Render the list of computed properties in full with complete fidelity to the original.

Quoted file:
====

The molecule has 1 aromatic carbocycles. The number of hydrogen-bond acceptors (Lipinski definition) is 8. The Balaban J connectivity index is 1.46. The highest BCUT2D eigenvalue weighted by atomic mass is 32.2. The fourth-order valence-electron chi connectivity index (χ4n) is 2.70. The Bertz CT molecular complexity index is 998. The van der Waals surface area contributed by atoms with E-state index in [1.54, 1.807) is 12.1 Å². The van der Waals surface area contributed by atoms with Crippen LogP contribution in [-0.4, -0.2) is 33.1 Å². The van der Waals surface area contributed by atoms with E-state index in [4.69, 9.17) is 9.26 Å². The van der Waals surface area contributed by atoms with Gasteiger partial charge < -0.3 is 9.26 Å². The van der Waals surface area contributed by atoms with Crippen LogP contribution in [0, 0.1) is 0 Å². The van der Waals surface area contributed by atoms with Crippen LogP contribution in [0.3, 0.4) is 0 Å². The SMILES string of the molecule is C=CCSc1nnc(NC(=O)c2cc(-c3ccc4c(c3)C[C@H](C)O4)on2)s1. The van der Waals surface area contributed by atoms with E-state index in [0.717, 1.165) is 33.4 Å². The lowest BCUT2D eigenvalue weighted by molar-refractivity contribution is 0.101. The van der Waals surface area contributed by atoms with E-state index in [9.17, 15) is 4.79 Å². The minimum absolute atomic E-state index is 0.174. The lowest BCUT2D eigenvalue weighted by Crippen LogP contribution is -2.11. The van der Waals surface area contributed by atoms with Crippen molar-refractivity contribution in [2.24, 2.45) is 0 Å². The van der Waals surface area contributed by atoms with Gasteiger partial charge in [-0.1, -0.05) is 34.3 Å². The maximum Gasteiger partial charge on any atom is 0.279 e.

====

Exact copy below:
The molecule has 1 aromatic carbocycles. The number of hydrogen-bond acceptors (Lipinski definition) is 8. The Balaban J connectivity index is 1.46. The highest BCUT2D eigenvalue weighted by atomic mass is 32.2. The fourth-order valence-electron chi connectivity index (χ4n) is 2.70. The Bertz CT molecular complexity index is 998. The van der Waals surface area contributed by atoms with E-state index in [1.54, 1.807) is 12.1 Å². The van der Waals surface area contributed by atoms with Crippen LogP contribution in [-0.4, -0.2) is 33.1 Å². The van der Waals surface area contributed by atoms with E-state index in [4.69, 9.17) is 9.26 Å². The van der Waals surface area contributed by atoms with Gasteiger partial charge < -0.3 is 9.26 Å². The van der Waals surface area contributed by atoms with Crippen LogP contribution in [0, 0.1) is 0 Å². The van der Waals surface area contributed by atoms with Crippen LogP contribution in [0.3, 0.4) is 0 Å². The SMILES string of the molecule is C=CCSc1nnc(NC(=O)c2cc(-c3ccc4c(c3)C[C@H](C)O4)on2)s1. The van der Waals surface area contributed by atoms with E-state index in [0.717, 1.165) is 33.4 Å². The lowest BCUT2D eigenvalue weighted by molar-refractivity contribution is 0.101. The van der Waals surface area contributed by atoms with E-state index in [9.17, 15) is 4.79 Å². The minimum absolute atomic E-state index is 0.174. The lowest BCUT2D eigenvalue weighted by Crippen LogP contribution is -2.11. The van der Waals surface area contributed by atoms with Crippen molar-refractivity contribution in [2.24, 2.45) is 0 Å². The van der Waals surface area contributed by atoms with Gasteiger partial charge in [-0.1, -0.05) is 34.3 Å². The maximum Gasteiger partial charge on any atom is 0.279 e.